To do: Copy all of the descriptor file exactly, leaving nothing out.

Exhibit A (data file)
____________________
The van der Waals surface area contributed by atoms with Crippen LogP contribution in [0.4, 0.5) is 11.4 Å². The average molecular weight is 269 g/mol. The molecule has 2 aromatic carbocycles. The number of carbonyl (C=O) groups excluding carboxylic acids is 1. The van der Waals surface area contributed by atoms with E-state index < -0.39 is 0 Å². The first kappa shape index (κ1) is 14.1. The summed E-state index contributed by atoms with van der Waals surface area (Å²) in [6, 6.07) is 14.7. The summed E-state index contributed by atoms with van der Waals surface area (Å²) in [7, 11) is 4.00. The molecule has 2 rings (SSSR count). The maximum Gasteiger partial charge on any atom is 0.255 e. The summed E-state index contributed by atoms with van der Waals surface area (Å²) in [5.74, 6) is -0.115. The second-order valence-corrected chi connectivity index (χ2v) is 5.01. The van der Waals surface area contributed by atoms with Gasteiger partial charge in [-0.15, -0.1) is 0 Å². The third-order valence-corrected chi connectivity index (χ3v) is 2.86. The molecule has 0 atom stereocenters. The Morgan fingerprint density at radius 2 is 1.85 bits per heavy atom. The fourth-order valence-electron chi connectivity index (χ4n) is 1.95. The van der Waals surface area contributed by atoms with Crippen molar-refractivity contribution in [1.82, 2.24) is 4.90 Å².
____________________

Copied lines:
The van der Waals surface area contributed by atoms with Crippen LogP contribution in [0.4, 0.5) is 11.4 Å². The average molecular weight is 269 g/mol. The molecule has 2 aromatic carbocycles. The number of carbonyl (C=O) groups excluding carboxylic acids is 1. The van der Waals surface area contributed by atoms with E-state index < -0.39 is 0 Å². The first kappa shape index (κ1) is 14.1. The summed E-state index contributed by atoms with van der Waals surface area (Å²) in [6, 6.07) is 14.7. The summed E-state index contributed by atoms with van der Waals surface area (Å²) in [7, 11) is 4.00. The molecule has 2 rings (SSSR count). The maximum Gasteiger partial charge on any atom is 0.255 e. The summed E-state index contributed by atoms with van der Waals surface area (Å²) in [5.74, 6) is -0.115. The second-order valence-corrected chi connectivity index (χ2v) is 5.01. The van der Waals surface area contributed by atoms with Gasteiger partial charge in [-0.15, -0.1) is 0 Å². The third-order valence-corrected chi connectivity index (χ3v) is 2.86. The molecule has 0 atom stereocenters. The Morgan fingerprint density at radius 2 is 1.85 bits per heavy atom. The fourth-order valence-electron chi connectivity index (χ4n) is 1.95. The van der Waals surface area contributed by atoms with Crippen molar-refractivity contribution in [1.82, 2.24) is 4.90 Å².